We Know You Have a Choice in Airlines…
Flying has its environmental cost, but you don’t have to forgo your environmental sensibilities -- or the fun of travel altogether -- to maintain some sense of ecological righteousness. Ranking 15 major airlines, the International Council on Clean Transportation found whopping differences in the fuel efficiency of carriers, even among those flying identical routes. The most efficient airline overall, based on 2010 data, was Alaska Airlines; the least efficient, Allegiant. Alaska was 26 percentage points more efficient than Allegiant.
“This gap is larger than what might be expected in a mature aviation market during a period of high fuel prices,” the report’s authors wrote. About one-third of efficiency differences can be attributed to more efficient aircraft designs and technologies. (Old, inefficient fleets -– in 2010, at least -- hindered both Allegiant and next-to-last American.) The rest is “due to a mix of factors including route circuity, airport congestion, differing average percentages of occupied seats, and fuel-saving operating practices such as taxiing with only one engine.”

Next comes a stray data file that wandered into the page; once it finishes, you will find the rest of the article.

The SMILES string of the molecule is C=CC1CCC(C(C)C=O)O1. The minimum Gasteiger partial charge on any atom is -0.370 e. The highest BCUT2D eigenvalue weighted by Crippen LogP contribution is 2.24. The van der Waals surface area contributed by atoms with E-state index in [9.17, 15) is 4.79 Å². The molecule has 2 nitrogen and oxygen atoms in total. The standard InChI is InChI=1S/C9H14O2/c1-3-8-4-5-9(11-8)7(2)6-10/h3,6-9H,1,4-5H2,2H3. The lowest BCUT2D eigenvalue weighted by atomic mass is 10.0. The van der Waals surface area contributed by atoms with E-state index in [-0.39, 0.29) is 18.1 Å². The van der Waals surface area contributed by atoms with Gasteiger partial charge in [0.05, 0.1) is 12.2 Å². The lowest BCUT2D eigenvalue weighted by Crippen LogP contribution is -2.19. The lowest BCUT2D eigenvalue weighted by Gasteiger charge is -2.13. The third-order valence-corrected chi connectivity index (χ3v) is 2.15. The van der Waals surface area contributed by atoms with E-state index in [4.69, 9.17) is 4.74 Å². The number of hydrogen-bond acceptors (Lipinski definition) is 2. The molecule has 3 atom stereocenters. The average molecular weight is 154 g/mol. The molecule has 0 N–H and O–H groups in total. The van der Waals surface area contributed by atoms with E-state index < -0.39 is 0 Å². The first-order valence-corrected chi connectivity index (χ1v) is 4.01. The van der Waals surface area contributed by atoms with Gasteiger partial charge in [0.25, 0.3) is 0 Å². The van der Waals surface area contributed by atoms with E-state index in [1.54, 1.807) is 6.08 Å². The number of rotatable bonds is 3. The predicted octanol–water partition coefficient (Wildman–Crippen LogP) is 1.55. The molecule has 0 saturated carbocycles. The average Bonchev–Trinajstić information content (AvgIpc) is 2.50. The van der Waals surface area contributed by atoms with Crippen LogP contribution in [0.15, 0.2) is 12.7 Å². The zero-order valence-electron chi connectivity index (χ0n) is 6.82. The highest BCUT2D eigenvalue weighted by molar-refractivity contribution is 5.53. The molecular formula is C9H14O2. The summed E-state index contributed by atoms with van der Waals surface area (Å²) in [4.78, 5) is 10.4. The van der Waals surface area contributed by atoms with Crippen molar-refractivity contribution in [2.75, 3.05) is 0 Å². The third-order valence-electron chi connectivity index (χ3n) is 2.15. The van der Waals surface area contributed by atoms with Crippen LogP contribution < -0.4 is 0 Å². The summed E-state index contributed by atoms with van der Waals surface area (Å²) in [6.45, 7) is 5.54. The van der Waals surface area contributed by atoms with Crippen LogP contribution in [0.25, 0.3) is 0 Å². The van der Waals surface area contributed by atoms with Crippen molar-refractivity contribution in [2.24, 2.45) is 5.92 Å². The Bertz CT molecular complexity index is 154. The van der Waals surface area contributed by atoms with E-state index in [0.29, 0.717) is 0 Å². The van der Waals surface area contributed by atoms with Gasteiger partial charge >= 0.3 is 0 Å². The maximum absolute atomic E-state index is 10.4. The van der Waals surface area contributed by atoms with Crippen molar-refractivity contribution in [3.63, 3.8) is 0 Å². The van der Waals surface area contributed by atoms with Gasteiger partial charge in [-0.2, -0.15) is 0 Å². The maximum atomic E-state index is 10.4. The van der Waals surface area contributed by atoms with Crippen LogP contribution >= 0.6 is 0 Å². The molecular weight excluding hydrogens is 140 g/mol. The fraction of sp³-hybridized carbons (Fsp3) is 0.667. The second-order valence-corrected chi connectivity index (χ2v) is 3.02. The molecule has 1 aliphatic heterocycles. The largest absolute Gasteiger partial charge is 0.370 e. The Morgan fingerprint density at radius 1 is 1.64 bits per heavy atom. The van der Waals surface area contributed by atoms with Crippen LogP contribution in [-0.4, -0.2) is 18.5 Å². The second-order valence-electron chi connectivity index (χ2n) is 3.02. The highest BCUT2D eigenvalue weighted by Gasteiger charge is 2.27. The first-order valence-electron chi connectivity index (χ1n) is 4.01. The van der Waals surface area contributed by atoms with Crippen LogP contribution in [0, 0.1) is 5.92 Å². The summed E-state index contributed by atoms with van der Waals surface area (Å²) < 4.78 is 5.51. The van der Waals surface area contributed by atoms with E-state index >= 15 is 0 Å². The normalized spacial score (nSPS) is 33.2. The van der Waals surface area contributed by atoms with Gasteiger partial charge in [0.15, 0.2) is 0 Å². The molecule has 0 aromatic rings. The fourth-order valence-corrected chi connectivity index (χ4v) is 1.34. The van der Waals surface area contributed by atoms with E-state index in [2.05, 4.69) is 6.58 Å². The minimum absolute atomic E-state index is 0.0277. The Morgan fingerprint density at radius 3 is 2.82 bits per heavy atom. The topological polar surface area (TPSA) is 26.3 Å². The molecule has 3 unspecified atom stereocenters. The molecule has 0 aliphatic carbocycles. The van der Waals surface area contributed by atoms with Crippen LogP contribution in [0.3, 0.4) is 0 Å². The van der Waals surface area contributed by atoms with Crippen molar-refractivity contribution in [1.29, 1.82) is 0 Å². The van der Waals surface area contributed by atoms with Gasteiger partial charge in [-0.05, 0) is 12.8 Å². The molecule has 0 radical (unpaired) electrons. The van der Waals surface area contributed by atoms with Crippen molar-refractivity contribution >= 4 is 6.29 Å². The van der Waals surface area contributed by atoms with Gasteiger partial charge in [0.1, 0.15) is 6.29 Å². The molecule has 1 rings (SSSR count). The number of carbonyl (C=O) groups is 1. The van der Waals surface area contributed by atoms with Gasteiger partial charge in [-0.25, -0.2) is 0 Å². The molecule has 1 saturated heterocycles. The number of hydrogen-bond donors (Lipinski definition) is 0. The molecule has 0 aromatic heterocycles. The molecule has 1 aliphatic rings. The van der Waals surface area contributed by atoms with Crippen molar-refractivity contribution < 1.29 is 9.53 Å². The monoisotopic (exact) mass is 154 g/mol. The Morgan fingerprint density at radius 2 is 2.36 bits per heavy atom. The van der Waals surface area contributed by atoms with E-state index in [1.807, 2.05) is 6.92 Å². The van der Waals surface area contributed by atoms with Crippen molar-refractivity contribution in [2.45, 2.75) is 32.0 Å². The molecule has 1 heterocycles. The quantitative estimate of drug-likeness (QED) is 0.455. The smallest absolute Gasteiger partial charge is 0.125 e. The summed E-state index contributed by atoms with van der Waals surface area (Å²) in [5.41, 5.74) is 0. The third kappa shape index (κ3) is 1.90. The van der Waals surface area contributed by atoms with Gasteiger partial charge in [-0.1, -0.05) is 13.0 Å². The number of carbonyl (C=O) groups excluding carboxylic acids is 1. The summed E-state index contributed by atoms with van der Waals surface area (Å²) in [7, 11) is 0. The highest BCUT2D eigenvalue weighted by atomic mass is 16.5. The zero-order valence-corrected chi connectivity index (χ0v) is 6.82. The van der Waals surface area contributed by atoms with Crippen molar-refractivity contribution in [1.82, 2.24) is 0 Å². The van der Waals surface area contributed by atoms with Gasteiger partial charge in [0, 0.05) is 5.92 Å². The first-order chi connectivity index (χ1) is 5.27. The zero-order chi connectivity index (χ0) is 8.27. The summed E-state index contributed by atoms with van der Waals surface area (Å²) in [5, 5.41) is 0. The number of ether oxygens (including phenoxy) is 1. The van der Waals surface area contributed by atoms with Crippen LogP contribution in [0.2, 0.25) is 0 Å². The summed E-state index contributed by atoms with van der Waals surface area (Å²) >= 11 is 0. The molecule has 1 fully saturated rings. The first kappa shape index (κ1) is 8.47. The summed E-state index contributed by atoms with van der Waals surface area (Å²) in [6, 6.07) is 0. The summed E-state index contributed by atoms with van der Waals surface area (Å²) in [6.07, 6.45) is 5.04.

Alas, airlines aren’t scrambling fast enough to replace old fleets. That’s because the cost of the latest, most-efficient plane may not be recouped soon enough to satisfy quarterly balance sheets. According to the report, “the purchase of newer, more fuel-efficient jets might make little sense when older ones are available at a significant discount because the fixed cost of state of-the-art aircraft might not be offset by the projected fuel savings.”
Reed McManus is a senior editor at Sierra. He has worked on the magazine since Ronald Reagan’s second term. For inspiration, he turns to cartoonist R. Crumb’s Mr. Natural, who famously noted: “Twas ever thus.”